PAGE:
The most important aspects of a dilemma conversation are trust, safety, love and encouragement. These principles are all interdependent and a lot like the principles of Semco Style – we need to get transparent in order to share our vulnerabilities.
But first, we need to be our own leaders actively choosing to take part in a dilemma conversation. When you’re your own leader, you need to take ownership over what you share and how you react to someone else’s vulnerability.
The dilemma conversation is specifically unlike a group discussion because in group discussions, it’s more about who’s going to win; who’s making the cleverest points and whether the points we make are popular enough. When it gets competitive, it ceases to be a dialogue.
Stop Being Conversational Narcissists
Dilemma conversations usually involve groups that range anywhere between 4 to 10 members, with one or two facilitators who have nothing to do with the group. Although they are outsiders, facilitators are not outside the dilemma conversation because they bring their whole selves to the sessions.
Each of us wants to be trusting and we want to gain the trust of others. But before we can choose to trust someone, we need to ascertain if we’re safe in revealing our vulnerabilities to them. When we realize that we have the trust and safety to be vulnerable, we feel braver; our voices shake when we dare to share something, but aren’t sure how people might respond. So, the safer it is, the braver people get about being vulnerable.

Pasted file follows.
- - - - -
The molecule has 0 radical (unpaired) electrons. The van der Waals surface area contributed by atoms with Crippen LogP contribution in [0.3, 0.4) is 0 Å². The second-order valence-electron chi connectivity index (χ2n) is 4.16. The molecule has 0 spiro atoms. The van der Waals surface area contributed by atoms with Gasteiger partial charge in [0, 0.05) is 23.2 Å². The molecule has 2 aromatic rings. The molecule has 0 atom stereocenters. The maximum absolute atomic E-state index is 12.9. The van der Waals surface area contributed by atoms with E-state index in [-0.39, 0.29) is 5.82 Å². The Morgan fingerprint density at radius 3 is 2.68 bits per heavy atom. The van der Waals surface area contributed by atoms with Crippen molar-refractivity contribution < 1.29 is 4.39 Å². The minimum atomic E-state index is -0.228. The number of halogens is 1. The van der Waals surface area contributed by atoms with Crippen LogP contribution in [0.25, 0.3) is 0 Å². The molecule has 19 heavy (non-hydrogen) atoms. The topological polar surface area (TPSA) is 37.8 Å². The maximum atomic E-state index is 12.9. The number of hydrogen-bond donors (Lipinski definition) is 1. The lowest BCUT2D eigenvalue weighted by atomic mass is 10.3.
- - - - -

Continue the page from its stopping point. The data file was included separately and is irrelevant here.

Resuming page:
The central idea is to delay our judgements and to listen to others with an open mind. It’s important that we don’t jump to conclusions, assuming we’ve already understood the speaker’s problem. In other words, we need to stop being conversational narcissists.
For instance, assume someone’s sharing a story about their daughter, telling you how difficult it was for them to stay calm when their daughter kept arguing and doing things that annoyed them. When they’re sharing this story with you, and you too have a daughter, there are two ways in which you can respond. You can say: “Yeah, I totally understand…when my child was little like yours, I had to do…blah..blah..blah..”. Or, you can say: “Well, I think I understand your problem, but how was it for you? What is the most difficult part of the problem for you?”
In the first response, you’ve simply assumed that you understood their problem. In the second response, you’ve lead them into a deeper layer of the problem by asking a relevant question. You’ve set the stage for them to reflect deeply into what’s troubling them and enabled them to say, for instance, “Well, the most difficult part was that despite me being so loving and doing everything for her she was still arguing and yelling…well, I guess I felt like I was failing as a mother…”. With that, they’ve already gotten down to a deeper layer of the problem because you didn’t immediately assume that you understood what they were going through.
Building Your Tribe With Narratives
Dilemma conversations are a way to help people get to the bottom of a problem they’re experiencing and the goal is to understand the other person and know them better in order to make a connection.